Reconsidering Twilight: Eclipse

Continuing on our journey through the wonderful world of Twilight, we take a look back at Eclipse...
People got a little bit excited over Eclipse when it was released. After the universal panning of both of its filmic predecessors, plus a general lethargy with the gaggle of teenage fans daring to express their allegiances to any particular ‘team’, this third film’s more assured blend of action and romance left critics positively reeling with heady excitement. Instantly hailed as the best in the series, it drew in a whole new strand of viewers, even tempting in some husbands and fathers to join in with the supernatural fun. But did the series win any more fans as a result? Not really, as this is the same old Twilight, just with more fight scenes.
For this instalment has a bit more conflict, and that’s not just a reference to Edward and Jacob’s smouldering looks in each other's direction. I said previously that Twilight was about Edward and New Moon about Jacob, so now it’s time for the two to share a little more screen time, as the stories' central triangle finally gets thrashed out. By all rights, this one should shift the focus back into Bella and her wellbeing but, like the two self-interested guys in her life, the film doesn’t seem concerned with what she might want.
Which is probably a good thing when considering what she wants is to give her soul away to her boyfriend in exchange for eternal life. At the end of New Moon, Edward had proposed to Bella in an additional attempt at total ownership. That’s not the obvious reading we’re encouraged to pursue, as Bella sees Edward as the epitome of the perfect boyfriend, protective where he appears controlling and endearingly tortured where he appears irrevocably damaged. If you thought the feminists where being picky about a light-hearted vampire story, this is the chapter where the abusive boyfriend argument gets a little more weight behind it.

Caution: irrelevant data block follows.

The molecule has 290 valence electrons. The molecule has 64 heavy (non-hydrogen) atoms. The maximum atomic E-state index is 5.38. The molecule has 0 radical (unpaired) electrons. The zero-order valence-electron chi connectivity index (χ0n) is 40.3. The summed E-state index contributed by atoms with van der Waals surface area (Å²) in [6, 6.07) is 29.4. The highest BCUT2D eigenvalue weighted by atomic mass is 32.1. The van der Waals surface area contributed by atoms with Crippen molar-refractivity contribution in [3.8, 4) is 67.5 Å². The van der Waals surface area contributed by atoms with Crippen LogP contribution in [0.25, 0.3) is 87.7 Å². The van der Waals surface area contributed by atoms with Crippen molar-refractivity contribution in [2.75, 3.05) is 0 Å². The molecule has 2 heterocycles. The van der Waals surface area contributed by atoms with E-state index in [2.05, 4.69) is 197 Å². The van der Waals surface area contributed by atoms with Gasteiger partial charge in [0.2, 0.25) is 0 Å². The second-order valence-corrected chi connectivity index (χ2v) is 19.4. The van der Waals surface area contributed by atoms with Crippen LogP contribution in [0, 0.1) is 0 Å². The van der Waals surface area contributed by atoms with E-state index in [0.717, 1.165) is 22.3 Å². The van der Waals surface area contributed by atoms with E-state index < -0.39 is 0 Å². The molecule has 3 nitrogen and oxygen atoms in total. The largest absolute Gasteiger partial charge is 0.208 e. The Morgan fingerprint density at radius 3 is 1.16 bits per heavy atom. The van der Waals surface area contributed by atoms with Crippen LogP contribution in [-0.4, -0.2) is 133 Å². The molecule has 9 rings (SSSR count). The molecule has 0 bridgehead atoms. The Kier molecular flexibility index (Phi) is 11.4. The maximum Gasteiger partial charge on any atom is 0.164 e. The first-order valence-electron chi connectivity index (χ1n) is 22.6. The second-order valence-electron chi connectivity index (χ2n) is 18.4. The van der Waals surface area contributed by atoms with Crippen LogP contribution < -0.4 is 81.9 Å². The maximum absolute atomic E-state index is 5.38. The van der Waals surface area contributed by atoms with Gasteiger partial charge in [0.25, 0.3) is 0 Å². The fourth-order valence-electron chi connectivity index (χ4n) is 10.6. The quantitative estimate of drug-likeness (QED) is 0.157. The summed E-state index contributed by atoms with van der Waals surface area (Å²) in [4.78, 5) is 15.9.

For most of the film is dedicated to pitching the overwhelming case against her decision. Both of her parents comment on how unhealthy her relationship with Edward has become, encouraging more time spent with the eternally shirtless Jacob, and gruesome tales of vampires past are recounted for her benefit. I thought that New Moon had a confused perspective on who Bella should end up with, as we had been encouraged to
bond with Jacob for two hours before the film yanked the relationship away, but Eclipse goes one step further in trying to resolve the tension built up by Bella’s indecision.
For she’s effectively said yes to the marriage proposal, attempts more than once to get Edward into bed and insists on ‘tying’ herself to him in ‘every way humanly possible’, but Jacob’s still hanging about like a lost puppy, and she isn’t sending him away. This is all catnip to the target audience of course, but as a film it’s frustrating to watch and frankly quite boring in practice. The love triangle should have been dealt with quickly and quietly in order to save the dignity of everyone involved, but the dragging out of Bella’s choice leaves the central character in tatters.
And there’s a constant pandering to the audience in this one that seems designed for viewing at those Twilight parties you hear so much about. While the other films always faltered from letting too much of the books become unnecessary padding on screen, this time around screenwriter Melissa Rosenberg seems to be treating every strained conversation between the three leads as gospel, and has refused to leave anything out. There’s also a sense of the fandom creeping in with Jacob’s permanently bare chest and the homoeroticism between the two guys. Overbearing music is used to signify when we should be cheering and clapping, making Eclipse somewhat less of a movie when watched alongside the other two.